A Review of Oyinkan Braithwaite’s MY SISTER, THE SERIAL KILLER

Oyinkan Braithwaite’s debut novel, My Sister, the Serial Killer, is a wickedly comedic story of Korede and her sister, Ayoola. Despite their differences, the sisters couldn’t be closer. And while critical of her sister’s decisions and often jealous of the attention she receives from men, Korede is still the protector of Ayoola’s secrets–no matter how deadly.

Set in Nigeria, this story is one of family and loyalty. Ayoola is beautiful, enchanting, and has a problem keeping her boyfriends alive. Korede is the responsible, self-deprecating older sister. As a nurse, she is used to taking care of others and her sister is no exception. As she continually cleans up Ayoola’s messes, Korede begins to question her loyalty to her mischievous sister.

How long can this go on? Can she keep Ayoola’s secrets forever? Should she? What is she getting out of it and would her sister do the same for her?

A Review of Oyinkan Braithwaite's MY SISTER, THE SERIAL KILLER

The author, Oyinkan Braithwaite.

This was a fast-paced story, accessible and entertaining. Braithwaite allows us to peek into life in Lagos, including interactions with police that have Korede worried. I almost felt like I was a friend of the sisters, even though they only truly trust one another.

I was immediately drawn into the fray with Braithwaite’s brisk pacing, short chapters, and darkly humorous writing style. Her subtle hints allow the reader clues into how Korede and Ayoola grew up; reminders of their lives with a violent father and detached mother.

I agree with Parul Sehgal’s review in The NY Times:

There’s a seditious pleasure in its momentum. At a time when there are such wholesome and dull claims on fiction — on its duty to ennoble or train us in empathy — there’s a relief in encountering a novel faithful to art’s first imperative: to catch and keep our attention.

It’s not that the book isn’t deep; it does encourage reflection about family loyalty, courage, right and wrong. But it doesn’t force you into it. You could just read the book purely for entertainment and we need that right now. Somehow reading a book about a serial killer and her enabling sister and enjoying it without judgment feels subversive… and I am here for it.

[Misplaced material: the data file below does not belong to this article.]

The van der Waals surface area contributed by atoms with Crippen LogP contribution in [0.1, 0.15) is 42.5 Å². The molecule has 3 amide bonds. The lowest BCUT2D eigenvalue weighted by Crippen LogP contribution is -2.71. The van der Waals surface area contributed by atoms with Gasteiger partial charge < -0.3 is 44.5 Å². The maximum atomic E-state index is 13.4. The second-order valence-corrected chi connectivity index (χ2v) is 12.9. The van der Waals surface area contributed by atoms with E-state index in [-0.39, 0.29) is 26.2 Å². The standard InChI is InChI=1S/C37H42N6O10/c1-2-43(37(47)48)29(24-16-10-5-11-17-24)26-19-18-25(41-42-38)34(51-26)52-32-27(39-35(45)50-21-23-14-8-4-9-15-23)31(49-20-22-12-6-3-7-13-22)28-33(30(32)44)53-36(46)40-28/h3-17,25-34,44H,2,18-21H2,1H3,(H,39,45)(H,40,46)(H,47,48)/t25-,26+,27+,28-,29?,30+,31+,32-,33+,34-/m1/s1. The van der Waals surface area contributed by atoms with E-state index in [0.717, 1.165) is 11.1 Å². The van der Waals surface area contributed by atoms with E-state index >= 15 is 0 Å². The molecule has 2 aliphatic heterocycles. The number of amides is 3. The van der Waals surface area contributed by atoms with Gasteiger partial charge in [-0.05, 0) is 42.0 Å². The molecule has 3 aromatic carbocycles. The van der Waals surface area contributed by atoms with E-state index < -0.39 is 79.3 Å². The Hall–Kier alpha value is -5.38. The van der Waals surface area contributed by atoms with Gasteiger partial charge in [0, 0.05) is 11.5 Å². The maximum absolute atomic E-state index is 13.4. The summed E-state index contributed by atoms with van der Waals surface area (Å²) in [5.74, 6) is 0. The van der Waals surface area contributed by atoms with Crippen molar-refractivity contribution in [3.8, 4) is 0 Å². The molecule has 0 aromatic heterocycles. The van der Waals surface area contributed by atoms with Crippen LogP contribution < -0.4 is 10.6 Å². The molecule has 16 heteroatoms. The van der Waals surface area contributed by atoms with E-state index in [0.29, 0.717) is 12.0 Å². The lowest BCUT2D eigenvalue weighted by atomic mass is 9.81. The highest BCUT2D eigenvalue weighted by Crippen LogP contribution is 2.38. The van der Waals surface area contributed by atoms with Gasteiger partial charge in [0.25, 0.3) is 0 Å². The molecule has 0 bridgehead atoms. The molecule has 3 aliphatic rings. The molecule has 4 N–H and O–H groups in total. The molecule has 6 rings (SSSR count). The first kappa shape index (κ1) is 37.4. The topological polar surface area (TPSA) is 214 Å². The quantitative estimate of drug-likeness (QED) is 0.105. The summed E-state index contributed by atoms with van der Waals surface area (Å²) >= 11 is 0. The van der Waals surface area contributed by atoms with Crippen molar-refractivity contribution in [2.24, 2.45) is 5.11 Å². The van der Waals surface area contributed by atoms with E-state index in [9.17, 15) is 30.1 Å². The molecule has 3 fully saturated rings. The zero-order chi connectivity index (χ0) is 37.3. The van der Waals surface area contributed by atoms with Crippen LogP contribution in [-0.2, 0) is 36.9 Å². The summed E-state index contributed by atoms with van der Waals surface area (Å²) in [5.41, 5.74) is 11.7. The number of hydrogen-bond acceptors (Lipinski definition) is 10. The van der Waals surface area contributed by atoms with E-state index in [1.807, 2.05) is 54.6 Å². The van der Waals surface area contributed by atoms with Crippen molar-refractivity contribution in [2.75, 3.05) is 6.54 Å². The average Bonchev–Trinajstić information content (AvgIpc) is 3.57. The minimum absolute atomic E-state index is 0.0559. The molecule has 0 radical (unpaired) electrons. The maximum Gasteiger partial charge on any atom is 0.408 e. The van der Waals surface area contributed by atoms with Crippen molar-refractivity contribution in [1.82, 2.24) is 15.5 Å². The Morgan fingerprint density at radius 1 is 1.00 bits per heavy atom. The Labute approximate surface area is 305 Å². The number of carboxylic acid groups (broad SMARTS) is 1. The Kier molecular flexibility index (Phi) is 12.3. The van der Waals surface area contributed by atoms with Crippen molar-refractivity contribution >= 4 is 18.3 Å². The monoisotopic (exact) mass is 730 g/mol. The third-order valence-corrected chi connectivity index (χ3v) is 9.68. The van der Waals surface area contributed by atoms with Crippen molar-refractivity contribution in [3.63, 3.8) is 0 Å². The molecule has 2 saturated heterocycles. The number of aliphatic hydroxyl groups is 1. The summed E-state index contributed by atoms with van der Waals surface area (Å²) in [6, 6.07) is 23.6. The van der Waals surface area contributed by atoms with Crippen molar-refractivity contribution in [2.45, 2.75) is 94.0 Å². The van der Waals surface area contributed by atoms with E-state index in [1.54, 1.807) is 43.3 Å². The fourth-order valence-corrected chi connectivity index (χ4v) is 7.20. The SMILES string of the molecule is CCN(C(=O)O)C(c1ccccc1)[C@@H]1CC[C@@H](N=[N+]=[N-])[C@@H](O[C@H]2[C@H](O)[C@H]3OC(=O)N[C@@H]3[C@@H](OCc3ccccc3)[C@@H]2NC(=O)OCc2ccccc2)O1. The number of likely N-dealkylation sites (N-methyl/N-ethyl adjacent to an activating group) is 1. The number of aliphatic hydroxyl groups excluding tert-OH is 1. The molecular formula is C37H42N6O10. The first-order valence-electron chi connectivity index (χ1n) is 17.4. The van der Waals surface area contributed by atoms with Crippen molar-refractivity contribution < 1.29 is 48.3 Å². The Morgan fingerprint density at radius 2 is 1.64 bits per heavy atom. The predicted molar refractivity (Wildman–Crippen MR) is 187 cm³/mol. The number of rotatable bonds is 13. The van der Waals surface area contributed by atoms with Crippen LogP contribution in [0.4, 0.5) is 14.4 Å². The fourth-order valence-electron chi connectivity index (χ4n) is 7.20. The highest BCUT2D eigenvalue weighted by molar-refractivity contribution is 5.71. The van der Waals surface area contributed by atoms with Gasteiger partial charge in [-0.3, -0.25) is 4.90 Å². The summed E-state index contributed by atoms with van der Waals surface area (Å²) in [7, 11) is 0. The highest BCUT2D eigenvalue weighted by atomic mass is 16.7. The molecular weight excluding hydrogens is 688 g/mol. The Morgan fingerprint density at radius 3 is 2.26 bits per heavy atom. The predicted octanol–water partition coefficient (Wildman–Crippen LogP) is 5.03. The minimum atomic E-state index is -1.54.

My Sister, the Serial Killer is one of the most enjoyable books I’ve read this year. Nigerian authors continue to offer us lithe, clever, and original fiction–add Oyinkan Braithwaite to this list. Highly recommended.

You can find Oyinkan Braithwaite online at https://oyinkanbraithwaite.com/ and on Twitter @OyinBraithwaite

 

A Review of Oyinkan Braithwaite's MY SISTER, THE SERIAL KILLERSummary:

Title: My Sister, the Serial Killer
Author: Oyinkan Braithwaite
Publisher: Doubleday
Pages: 228 pages
Publication Date: November 20, 2018
Tags: Nigeria, fiction, women writers, debut
My Rating: Highly recommended

Content information: Violence

 

For more information:

Helping Out Family Is Taken to Extremes in ‘My Sister, the Serial Killer’ by Parul Sehgal for The NY Times

Kirkus review

NPR book review and author interview

Oyinkan Braithwaite speaking on several topics for Atlantic Books

Publishers Weekly review 

A woman on a killing spree gets some help from her enabling sister by Jon Michaud for the Washington Post

 

Thanks to Oyinkan Braithwaite, Doubleday, and NetGalley for the complimentary ARC in exchange for an honest review. This post contains affiliate links; I write what I like.

 

%d bloggers like this: